Organisations representing a cross section of New Zealand industries are alarmed that no decision has been made on the fate of thousands of temporary workers with visas about to expire.
"We're talking about hundreds of thousands of people who are waiting for answers," Malcolm Pacific Immigration director David Cooper said.
He said the Minister of Immigration had all the information and legislative powers necessary to manage the problem but was yet to make a decision about whether to cancel or extend visas.
"The people who are overseas, who are holding visas, they're not being given answers either, and you've just got to say, let's get on and give these people the answer that they want," Cooper said.
There were about 350,000 temporary visa holders in the country during the lockdown, and the government estimated more than 200,000 of them had work visas with conditions that might need to be varied.
However, Immigration New Zealand was not renewing or issuing any new visas until it was satisfied there was no citizen or permanent resident available to do the applicant's job.
That was much easier to demonstrate in the first three months of the year when unemployment was about 4 percent, compared with current rates, which were estimated to have risen to more than 7 percent over the past three months and likely to peak around 9 percent by the end of the year.
The government had fast-tracked the Immigration (Covid-19 response) Amendment Act, mid-May, in response to the crisis with flexibility to vary or cancel conditions for groups or classes of temporary visa holders.
"The government's been given the advice. The minister has been given the powers under the act, and people are waiting for answers," Cooper said.
Immigration Minister Iain Lees-Galloway said there were still a number of issues to work through.
"We are working on policy changes to provide some short and medium-term certainty and I'm looking to make announcements as soon as I can, but the sorts of things that we've been considering are whether it would be appropriate to extend visas after the 25th of September," he said adding he was also looking at extending visas due to expire before 25 September.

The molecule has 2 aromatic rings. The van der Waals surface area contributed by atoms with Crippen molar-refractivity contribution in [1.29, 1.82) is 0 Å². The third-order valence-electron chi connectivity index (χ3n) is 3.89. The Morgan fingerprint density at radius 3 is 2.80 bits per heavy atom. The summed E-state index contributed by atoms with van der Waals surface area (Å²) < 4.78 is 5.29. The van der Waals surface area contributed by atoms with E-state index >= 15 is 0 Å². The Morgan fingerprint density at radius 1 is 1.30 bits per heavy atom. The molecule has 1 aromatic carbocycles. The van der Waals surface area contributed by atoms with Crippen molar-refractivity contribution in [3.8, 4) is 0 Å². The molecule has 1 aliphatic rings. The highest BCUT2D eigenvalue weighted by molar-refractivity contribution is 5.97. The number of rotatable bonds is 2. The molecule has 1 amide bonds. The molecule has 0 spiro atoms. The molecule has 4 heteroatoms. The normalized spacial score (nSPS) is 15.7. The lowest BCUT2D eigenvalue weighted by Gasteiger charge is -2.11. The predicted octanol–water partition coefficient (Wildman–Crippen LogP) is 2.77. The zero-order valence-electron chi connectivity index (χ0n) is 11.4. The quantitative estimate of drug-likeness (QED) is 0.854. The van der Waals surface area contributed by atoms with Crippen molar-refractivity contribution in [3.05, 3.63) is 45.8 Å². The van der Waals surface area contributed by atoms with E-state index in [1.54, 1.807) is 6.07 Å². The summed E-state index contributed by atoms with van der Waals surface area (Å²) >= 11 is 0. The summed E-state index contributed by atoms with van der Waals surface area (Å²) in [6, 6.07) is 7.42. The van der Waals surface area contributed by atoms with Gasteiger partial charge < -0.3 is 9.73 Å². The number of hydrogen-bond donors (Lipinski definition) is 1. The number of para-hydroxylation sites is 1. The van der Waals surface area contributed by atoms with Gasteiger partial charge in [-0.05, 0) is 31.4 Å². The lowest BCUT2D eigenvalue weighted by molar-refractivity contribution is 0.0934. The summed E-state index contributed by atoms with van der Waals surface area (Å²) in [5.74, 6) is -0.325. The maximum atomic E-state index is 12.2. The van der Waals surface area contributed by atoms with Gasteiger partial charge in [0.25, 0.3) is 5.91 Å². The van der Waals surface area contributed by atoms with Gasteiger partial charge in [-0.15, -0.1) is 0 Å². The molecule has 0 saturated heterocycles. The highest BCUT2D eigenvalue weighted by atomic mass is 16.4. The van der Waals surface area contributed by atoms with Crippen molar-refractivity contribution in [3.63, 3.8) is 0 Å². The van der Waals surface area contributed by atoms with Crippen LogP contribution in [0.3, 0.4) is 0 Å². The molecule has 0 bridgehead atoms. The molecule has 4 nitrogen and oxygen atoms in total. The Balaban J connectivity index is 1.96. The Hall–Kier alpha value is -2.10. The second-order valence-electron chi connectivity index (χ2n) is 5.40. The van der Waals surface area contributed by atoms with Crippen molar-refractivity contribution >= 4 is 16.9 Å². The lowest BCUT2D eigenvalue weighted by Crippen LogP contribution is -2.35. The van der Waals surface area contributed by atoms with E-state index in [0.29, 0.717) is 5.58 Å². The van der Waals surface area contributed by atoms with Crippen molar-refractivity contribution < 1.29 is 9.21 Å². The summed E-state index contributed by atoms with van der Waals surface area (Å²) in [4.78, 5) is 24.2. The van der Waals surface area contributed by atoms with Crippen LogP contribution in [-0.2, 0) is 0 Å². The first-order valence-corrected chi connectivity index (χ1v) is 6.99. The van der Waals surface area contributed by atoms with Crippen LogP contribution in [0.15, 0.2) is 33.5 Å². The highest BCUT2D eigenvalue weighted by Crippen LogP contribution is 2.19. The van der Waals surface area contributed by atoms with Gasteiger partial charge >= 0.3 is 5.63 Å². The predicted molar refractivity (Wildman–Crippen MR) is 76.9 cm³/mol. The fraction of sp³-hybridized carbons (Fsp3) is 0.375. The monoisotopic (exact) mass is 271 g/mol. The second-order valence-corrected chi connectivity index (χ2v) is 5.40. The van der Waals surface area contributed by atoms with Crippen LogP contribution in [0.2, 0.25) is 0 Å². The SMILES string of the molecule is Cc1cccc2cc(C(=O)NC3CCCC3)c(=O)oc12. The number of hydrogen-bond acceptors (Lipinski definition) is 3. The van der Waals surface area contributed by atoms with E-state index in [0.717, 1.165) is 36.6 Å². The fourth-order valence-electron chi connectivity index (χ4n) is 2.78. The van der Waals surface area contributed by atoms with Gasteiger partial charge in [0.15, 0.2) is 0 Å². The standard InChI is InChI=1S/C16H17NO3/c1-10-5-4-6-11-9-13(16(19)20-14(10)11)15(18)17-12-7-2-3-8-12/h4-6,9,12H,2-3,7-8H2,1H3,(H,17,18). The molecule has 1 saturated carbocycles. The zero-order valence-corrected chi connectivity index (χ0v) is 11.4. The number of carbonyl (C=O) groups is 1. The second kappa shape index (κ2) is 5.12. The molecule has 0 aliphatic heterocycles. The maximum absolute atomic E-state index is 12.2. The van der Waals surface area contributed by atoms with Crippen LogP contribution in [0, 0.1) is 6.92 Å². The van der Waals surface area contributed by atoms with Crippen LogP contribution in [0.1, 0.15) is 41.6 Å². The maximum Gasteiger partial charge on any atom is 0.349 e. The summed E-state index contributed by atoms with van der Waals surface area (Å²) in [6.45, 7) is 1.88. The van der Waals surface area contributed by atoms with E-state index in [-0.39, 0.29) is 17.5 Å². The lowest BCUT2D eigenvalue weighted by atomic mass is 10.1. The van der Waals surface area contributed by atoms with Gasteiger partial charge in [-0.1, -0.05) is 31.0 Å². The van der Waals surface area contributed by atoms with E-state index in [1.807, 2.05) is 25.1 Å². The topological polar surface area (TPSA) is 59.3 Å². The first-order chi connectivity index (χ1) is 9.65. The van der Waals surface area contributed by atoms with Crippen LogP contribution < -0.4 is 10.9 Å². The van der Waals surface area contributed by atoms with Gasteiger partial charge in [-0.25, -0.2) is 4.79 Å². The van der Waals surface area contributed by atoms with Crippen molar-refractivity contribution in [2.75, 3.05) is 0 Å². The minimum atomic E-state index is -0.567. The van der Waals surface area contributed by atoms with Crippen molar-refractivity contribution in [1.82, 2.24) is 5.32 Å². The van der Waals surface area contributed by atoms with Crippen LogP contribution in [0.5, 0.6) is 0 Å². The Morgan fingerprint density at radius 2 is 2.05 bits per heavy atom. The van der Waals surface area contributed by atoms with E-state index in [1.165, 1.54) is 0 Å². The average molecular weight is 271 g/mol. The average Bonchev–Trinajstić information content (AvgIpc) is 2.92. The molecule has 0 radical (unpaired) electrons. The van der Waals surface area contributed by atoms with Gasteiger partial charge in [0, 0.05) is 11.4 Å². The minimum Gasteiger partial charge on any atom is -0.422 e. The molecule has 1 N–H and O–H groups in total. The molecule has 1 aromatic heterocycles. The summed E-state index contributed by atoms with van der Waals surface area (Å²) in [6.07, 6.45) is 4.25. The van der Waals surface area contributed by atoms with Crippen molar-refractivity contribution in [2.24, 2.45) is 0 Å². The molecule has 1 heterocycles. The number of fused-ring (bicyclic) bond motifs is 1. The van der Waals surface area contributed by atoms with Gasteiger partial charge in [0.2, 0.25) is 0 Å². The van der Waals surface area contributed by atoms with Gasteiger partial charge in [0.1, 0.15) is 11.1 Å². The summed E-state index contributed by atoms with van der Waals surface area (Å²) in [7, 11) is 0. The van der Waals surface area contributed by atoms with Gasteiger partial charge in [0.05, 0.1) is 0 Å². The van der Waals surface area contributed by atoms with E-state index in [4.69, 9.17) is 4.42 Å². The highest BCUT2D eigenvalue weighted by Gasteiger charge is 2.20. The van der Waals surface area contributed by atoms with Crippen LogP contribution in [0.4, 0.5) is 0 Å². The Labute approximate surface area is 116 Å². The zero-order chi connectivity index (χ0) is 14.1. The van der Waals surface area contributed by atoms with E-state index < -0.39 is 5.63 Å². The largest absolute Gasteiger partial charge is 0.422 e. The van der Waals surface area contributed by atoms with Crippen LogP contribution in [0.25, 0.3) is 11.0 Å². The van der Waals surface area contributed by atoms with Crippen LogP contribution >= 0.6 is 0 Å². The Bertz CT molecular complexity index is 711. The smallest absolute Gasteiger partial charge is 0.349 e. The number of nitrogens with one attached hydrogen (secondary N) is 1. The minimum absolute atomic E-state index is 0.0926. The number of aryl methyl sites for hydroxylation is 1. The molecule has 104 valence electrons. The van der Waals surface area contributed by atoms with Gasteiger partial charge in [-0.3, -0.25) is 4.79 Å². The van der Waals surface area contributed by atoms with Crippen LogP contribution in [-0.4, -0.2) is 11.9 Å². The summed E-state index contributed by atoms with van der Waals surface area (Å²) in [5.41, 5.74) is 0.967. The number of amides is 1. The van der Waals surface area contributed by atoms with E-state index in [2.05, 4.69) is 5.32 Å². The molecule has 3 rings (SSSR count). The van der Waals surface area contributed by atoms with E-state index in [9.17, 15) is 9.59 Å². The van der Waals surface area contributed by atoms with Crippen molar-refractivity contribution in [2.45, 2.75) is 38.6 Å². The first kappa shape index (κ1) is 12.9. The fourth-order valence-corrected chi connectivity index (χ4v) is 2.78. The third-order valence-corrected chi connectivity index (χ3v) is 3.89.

Lees-Galloway said the government was also looking to extend the visas of thousands of workers on 36-month visas, who would would need to leave the country at the end of August and be unable to reapply for their job for at least one year.
However, in the meantime, he said employers could keep those temporary workers on three-year visas, if they paid them at least the $25 median wage.
FRENZ Recruitment & Immigration director Christiaan Arns said that was not an answer.
"I'm somewhat puzzled how any minister can go and stand in front of the community of small business owners and tell them that they had to increase wages for people they want to keep by 25 percent, or they have to send them home, with closed borders due to Covid-19," Arns said.
"To ignore the fact that we can't actually replace these workers, because the borders are closed, and just closing your eyes to the fact that there will not be enough New Zealanders to fill those positions, is really putting an incredible pressure on the industry.
"And as far as I'm concerned, there has been no clear message from the minister, about how he intends to apply the recent changes of the immigration bill to the situation."
David Cooper said there was no reason for the ongoing situation.
"There's a lot of people really hurting because they're not being given guidance, or decisions, and that's all they're asking for."